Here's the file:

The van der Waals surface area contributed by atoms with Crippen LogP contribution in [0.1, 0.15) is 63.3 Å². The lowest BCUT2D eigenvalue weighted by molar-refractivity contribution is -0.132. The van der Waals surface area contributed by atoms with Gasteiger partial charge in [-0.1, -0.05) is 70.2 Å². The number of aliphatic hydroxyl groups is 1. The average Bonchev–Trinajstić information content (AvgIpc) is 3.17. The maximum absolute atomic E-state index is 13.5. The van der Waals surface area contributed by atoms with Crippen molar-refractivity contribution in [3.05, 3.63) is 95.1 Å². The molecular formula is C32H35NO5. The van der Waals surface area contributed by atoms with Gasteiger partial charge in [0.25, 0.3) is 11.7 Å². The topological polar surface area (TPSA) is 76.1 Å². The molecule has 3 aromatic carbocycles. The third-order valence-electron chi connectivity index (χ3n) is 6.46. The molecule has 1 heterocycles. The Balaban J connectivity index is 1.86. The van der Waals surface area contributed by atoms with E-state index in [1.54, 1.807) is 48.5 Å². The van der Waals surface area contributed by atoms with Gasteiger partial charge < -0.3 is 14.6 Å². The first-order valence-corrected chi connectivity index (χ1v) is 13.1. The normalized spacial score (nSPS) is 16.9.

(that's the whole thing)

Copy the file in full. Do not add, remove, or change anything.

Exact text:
The van der Waals surface area contributed by atoms with Crippen LogP contribution in [0.1, 0.15) is 63.3 Å². The lowest BCUT2D eigenvalue weighted by molar-refractivity contribution is -0.132. The van der Waals surface area contributed by atoms with Gasteiger partial charge in [-0.1, -0.05) is 70.2 Å². The number of aliphatic hydroxyl groups is 1. The average Bonchev–Trinajstić information content (AvgIpc) is 3.17. The maximum absolute atomic E-state index is 13.5. The van der Waals surface area contributed by atoms with Crippen molar-refractivity contribution in [3.05, 3.63) is 95.1 Å². The molecular formula is C32H35NO5. The van der Waals surface area contributed by atoms with Gasteiger partial charge in [0.25, 0.3) is 11.7 Å². The topological polar surface area (TPSA) is 76.1 Å². The molecule has 3 aromatic carbocycles. The third-order valence-electron chi connectivity index (χ3n) is 6.46. The molecule has 1 heterocycles. The Balaban J connectivity index is 1.86. The van der Waals surface area contributed by atoms with E-state index in [1.54, 1.807) is 48.5 Å². The van der Waals surface area contributed by atoms with Gasteiger partial charge < -0.3 is 14.6 Å². The first-order valence-corrected chi connectivity index (χ1v) is 13.1. The normalized spacial score (nSPS) is 16.9.